17 Craziest Things Fans Have Done to Save Their Favourite TV Shows
Going as far back as the 1960s, extremely fervent fans have channelled their outrage into organized—and sometimes bizarre—campaigns to save doomed series. The best part? Sometimes it worked!
With its multiple spinoffs, feature films, reboots, copycats, conventions, and even themed cruises, it’s hard to imagine that the Star Trek franchise ever needed help. In reality, Kirk and Spock’s space adventures were scheduled to end after two seasons in the late 1960s. When married Trekkies Bjo and John Trimble heard rumblings of its demise from the production’s craft service workers, they kicked off one of the very first fan-powered save-our-show campaigns. The couple learned how the brand new zip code system worked and then churned out copies of their letter on a hand-cranked mimeograph. They cooked pots of chili and spaghetti to feed volunteers who folded, labelled, and stamped. They also did interviews with local media to get the word out, which in turn encouraged other fans to make signs and protest outside NBC Studios. Their vigilance got the show a third installment, which was enough to enable syndication. Without reruns, the series would likely have been forgotten, according to USA Today.
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Fan efforts don’t just help shows at risk of cancellation. Sometimes, as is the case with Quantum Leap, they help keep their favourites in good time slots. NBC had discarded QL into the dead zone that was Friday night. According to a 1991 Entertainment Weekly article, fans littered NBC president Warren Littlefield’s office with 50,000 paper pleas. The show’s creator, Donald Bellisario, also played hardball, refusing to sell NBC his new cop show until they stopped swapping slots.
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During the second season of this cult classic, ABC forced creators to reveal who killed Laura Palmer, moved the show to Saturday night, put it on an unplanned hiatus, and eventually cancelled it. Supporters formed Citizens Opposed to the Offing of Peaks—or COOP, named after the FBI agent protagonist played by Kyle MacLachlan—and started writing letters. Series creator David Lynch also went on Letterman to beg people to continue watching the show; ABC president Bob Iger got even more mail and a lot of stale doughnuts. Although the show was still scrapped, ABC did agree to air the remaining six episodes, while Lynch made a prequel film in 1992. Much of the gang also reassembled for a one-season return to the strange town on Showtime in 2017.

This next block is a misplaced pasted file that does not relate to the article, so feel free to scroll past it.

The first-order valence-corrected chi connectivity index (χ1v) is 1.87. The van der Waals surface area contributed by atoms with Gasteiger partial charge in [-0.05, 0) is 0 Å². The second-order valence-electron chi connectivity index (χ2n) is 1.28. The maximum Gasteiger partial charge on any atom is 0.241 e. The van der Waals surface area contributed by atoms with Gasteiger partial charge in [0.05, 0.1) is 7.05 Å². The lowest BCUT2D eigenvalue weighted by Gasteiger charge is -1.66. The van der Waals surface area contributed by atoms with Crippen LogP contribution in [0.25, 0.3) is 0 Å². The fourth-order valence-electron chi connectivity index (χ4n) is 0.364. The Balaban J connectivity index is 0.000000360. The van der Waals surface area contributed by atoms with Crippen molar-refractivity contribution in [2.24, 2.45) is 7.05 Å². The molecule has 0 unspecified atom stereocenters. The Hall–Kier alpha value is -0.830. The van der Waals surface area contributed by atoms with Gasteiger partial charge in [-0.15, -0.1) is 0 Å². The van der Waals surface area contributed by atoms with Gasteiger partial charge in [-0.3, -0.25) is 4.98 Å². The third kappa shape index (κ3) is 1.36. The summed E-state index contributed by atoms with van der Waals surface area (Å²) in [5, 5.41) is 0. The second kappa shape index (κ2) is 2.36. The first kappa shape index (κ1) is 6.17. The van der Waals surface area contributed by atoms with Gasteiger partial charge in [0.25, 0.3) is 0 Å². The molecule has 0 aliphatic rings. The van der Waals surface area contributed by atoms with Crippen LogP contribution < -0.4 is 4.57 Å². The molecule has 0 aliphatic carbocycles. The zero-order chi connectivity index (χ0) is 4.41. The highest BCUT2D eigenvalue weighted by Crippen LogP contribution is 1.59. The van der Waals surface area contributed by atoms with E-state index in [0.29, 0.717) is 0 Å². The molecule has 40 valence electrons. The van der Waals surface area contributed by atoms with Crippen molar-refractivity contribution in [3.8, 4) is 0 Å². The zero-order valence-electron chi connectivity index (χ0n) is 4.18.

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At the end of its first year, the aliens of Roswell were an endangered species. Taking inspiration from a scene where the space teens explain to one of their human friends their “dietary quirk” of liking food to be both “extremely spicy and extremely sweet,” the legions who needed more Max and Liz in their lives created a fansite called Crashdown.com, named after the restaurant in the scene, and started inundating The WB (now The CW) suits with bottles of Tabasco. MetaCritic.com reported the total bottles sent as 3,000 while Gizmodo claims the number was closer to 6,000. The play worked and they avoided heartburn for two more seasons. According to the New York Post, The WB then re-gifted the Tabasco to reporters. The show was also rebooted in 2018.
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Cagney & Lacey
The influential lady cop show starring Tyne Daly and Sharon Gless was actually cancelled twice in the early 1980s, but eventually completed seven seasons and garnered eight Emmys thanks in part to a letter-writing campaign spearheaded by Dorothy Swanson. Swanson, according to USA Today, apparently found her calling during that crusade and went on to form an advocacy group called Viewers for Quality Television (VFQT). The group went on to support another female-driven show with low ratings: Designing Women. VFQT called it quits in 2001.